It’s National British Pie week and here in the UK we’ve got some absolute classics. From the delicious shepherd’s pie, to a traditional steak and ale pie, or a creamy fish pie to a humble pork pie. There’s something to suit everyone. But what about the rest of the world? How do they compare to our culinary pie offerings? Let us take you on a tour of pies around the world (or their closest version)
There’s nothing more traditional than an old fashioned all American apple pie. Thick crusty pastry, with a filling of sweet apples, cinnamon and plenty of sugar. Always served warm and usually "a la mode" (with a large serving of vanilla ice cream). Find yourself a diner in New York and it’s sure to be on the menu.
Think of Italian food and straight away it’s pizza and pasta, but the calzone would have to be the Italian version of a pie, essentially a folded pizza! Pizza dough rolled out and one side filled with tomato sauce, vegetables, cheese, meat or whatever takes your fancy. Then it’s folded over and baked till crispy and golden in a pizza oven. Cut into that crusty top to reveal the amazing cooked filling inside.
Often served at parties or festivals the empanadas from Argentina look a little like a small version of a pasty. The filling will depend on which region you are visiting, but can include chicken, beef, ham, onion, olives and usually plenty of spice. For a real taste take a trip to Buenos Aires, the festival atmosphere will just add to the flavour.
A well known starter on many takeaway menus in the UK, but traditionally from Indian street markets, the samosa is now popular all over the world. It is a crispy fried pastry triangle, with a tasty filling of potato, onion, green peas, spices and chilli. With its origins as an easily transported snack along the trade routes, it now find its way into many lunchboxes.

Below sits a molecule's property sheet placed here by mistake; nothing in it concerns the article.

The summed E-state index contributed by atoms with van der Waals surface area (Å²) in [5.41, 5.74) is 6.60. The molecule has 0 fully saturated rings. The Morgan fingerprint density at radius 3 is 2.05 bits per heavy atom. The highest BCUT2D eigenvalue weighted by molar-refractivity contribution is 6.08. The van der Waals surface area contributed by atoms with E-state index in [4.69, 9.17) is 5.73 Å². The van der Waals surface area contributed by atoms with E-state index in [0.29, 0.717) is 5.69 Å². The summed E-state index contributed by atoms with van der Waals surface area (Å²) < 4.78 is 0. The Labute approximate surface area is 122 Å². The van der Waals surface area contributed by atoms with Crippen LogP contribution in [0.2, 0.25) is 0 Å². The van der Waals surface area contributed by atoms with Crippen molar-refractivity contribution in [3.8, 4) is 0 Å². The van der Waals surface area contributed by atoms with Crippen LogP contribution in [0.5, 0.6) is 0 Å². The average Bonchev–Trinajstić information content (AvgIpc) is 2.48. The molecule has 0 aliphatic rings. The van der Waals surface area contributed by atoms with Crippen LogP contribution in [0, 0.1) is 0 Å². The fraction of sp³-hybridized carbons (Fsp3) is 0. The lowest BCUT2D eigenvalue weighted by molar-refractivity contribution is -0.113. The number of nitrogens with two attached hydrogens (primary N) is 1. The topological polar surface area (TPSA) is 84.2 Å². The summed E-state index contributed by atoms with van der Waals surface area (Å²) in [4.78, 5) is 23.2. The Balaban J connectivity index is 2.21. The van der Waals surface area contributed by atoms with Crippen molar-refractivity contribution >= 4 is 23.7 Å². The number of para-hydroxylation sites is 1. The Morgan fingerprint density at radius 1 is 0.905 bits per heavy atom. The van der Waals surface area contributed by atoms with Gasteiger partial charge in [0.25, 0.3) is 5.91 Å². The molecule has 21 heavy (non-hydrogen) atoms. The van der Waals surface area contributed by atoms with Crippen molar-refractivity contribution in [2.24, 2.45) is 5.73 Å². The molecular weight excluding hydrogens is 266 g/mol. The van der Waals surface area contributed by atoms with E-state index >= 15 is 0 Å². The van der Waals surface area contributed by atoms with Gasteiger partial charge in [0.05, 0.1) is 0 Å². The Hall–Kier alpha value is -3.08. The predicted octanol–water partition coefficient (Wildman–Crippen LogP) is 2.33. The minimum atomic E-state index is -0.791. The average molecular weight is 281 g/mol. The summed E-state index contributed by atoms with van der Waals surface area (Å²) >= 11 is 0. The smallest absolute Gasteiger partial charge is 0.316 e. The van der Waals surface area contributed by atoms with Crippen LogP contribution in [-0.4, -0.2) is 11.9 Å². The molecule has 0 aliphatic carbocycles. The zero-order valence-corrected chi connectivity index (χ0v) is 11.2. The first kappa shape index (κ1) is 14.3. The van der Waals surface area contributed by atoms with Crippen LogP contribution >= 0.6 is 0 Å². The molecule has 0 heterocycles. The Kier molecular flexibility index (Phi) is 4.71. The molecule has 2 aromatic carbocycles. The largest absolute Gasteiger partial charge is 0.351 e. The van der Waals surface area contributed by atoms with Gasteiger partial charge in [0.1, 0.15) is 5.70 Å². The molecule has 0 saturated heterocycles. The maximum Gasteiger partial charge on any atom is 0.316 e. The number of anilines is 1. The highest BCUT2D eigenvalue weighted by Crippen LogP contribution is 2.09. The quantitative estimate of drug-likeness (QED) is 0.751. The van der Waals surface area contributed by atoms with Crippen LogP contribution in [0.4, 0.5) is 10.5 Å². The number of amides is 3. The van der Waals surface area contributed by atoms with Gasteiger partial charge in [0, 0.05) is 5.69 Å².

Fill layers of delicate filo pastry with lots of spinach and feta cheese to create the mouthwatering spanakotipas. Eat a slice alongside a fresh greek salad full of fresh tomatoes and olives for a full mediterranean experience.
You can’t visit the Caribbean without tasting a traditional pattie. A pastry turnover filled with spicy vegetables and meat then fried to a golden brown colour. Delicious as a light lunch or starter and so portable you can easily enjoy them on the beach in Jamaica.
Dim Sum would probably be the closest China gets to an individual pie. They can range from a soft steamed dumpling to the more pie-like flaky pastry of a barbeque pork filled char siu sou. Delicious and full of flavour, when you’ve got a taste for them, you’ll definitely be back for more.
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